Life after encephalitis 

Pretty much as soon as I started sharing my story with the world, I became inundated with people messaging me for advice. The queries could vary from something along the lines of “how long did it take you to ‘get better’?” to something more open ended such as “how has encephalitis affected you?”.

Throughout my journey through recovery, I truly believe that by being able to share my knowledge of my own personal story has enabled me to gain a better understanding into my own illness.

From an early stage I was told about the recovery process. If recovery was to be represented in a graph it would start with a very rapid increase, which after about six months started to level off. I was always aware (well as soon as I was recovered enough to be aware) that I would make the most progress in the first half of the year, and then after that, progress would come to something of a standstill.

This was the advice that I would relay to those people that were coming to me, seeking answers. It was what I truly believed would happen, and what I thought had, until recently.
If someone was to ask me now, what it is like to recover from encephalitis, my answer would have changed.

Although I would still agree that most of the ‘physical’ progress is made in the first six months, what I believe to be the more important progress was made in the years to come.
When I awoke from my coma it was like starting all over again with a blank canvas. I had to learn to talk, to walk, to write and read. My brain was bombarded with all these new processes, my brain had no time to think about emotions or personality.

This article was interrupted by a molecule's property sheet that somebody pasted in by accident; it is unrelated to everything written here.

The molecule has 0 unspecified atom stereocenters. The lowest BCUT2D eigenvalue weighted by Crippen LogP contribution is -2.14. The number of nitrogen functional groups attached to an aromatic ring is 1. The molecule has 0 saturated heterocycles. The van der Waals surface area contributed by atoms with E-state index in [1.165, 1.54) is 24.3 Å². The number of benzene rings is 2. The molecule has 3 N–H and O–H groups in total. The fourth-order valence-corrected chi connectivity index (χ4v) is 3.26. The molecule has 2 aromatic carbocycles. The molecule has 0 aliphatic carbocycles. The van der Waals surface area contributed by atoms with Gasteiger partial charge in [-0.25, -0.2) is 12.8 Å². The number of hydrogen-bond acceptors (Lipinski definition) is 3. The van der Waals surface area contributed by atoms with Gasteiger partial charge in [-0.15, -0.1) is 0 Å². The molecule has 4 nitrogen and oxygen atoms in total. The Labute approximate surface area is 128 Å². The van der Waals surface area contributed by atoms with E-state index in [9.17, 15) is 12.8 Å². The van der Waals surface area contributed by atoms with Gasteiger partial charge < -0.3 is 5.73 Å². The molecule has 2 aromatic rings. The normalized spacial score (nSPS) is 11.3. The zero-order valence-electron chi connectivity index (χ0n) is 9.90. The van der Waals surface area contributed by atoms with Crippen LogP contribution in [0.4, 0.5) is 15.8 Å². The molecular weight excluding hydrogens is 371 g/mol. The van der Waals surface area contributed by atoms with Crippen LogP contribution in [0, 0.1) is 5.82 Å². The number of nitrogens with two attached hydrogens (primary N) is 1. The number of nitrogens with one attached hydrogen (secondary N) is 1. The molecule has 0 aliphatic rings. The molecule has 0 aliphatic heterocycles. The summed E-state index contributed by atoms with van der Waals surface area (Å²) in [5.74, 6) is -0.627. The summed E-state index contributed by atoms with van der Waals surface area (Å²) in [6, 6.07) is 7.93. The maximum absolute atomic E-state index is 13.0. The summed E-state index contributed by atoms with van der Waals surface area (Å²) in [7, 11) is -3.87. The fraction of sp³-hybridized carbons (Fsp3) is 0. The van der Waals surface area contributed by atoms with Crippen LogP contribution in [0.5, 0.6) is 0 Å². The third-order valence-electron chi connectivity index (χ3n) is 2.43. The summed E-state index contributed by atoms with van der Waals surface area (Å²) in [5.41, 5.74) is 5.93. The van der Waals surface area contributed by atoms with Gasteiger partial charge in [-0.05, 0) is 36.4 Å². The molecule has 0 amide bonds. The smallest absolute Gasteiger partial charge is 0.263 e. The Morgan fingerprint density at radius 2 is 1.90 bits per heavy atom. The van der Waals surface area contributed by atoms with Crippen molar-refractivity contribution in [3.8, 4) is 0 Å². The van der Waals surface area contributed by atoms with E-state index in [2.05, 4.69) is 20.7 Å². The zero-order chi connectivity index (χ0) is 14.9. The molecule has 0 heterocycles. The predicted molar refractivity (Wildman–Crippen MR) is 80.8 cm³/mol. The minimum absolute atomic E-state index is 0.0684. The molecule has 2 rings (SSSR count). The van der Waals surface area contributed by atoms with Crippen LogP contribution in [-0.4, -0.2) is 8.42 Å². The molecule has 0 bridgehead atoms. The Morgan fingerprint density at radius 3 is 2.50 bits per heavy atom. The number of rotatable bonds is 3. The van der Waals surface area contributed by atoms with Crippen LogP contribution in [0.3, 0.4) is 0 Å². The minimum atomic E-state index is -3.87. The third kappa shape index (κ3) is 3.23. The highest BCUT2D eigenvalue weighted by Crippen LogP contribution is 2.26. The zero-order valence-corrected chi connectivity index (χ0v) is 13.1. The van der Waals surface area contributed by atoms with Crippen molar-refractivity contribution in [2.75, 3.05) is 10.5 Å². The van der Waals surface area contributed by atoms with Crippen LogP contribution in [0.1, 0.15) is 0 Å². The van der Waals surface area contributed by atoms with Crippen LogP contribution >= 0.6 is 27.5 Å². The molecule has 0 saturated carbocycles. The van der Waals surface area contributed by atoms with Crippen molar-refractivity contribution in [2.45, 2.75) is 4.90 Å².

I was a shell of a person, with my key objectives wholly physical.

It was not until a few months after leaving rehab that I started to even comprehend reading other people’s emotions. For many months the only two emotions I could read in a face would be ‘happy’ and ‘angry’. Even to this day, my ability to understand a person’s emotions is somewhat faltered, but it is something I am working on and hoping to change.

Over the last five years my recovery has astounded me. I can still remember a time where I truly believed that I would be living in Devon for the rest of my life, unable to work, unable to form relationships, unable to live a life. Whilst you are living through this time it is hard to imagine how you can ever have enough energy to not need to nap most of the day, how you will ever have the confidence to meet anyone new or how you will ever learn how to be in a noisy, hectic environment and it not turn into a meltdown.

But looking back over these past few years, my graph has changed.

There have been spikes where I have achieved more than I ever dreamed would be possible, such as running a marathon, doing a ski season or working a 50hour weeks. Then there has been slumps, where I have relapsed, depression has taken over, or I have retracted to a child-like state once more.

So I suppose really my graph would be more of a wavy line, slowly edging upwards, closing in on the outcome I so desperately want.

And then Ben Archer came along.

And my graph rocketed.

The line soared like never before.

I will never be able to say if he came along and filled me with confidence or if it was because I had finally found my inner confidence which made him come along. But whatever the reason, meeting Ben has been the best thing to ever happen for my recovery. The best thing to ever happen for me.

When you have suffered from a brain injury you are always worrying about what other people think of you. You’re different to other people. People can’t understand.

No one understands.

But when I met Ben, none of this mattered anymore. Ben loves me for who I am post-encephalitis. Ben didn’t know who I was before, he doesn’t know the person I was striving to be, and yet he still loves me.

Being of part of something so special has made me realise that there is life after encephalitis.
My recovery has been a long one and although I may not be back to the person I was before, having someone to plan a future with is so much more important than spending everyday reminiscing about the past.

So next time someone asks me how long it took me to ‘get better’ I will tell them that it is a long slow process but thanks to my Ben I am nearly there.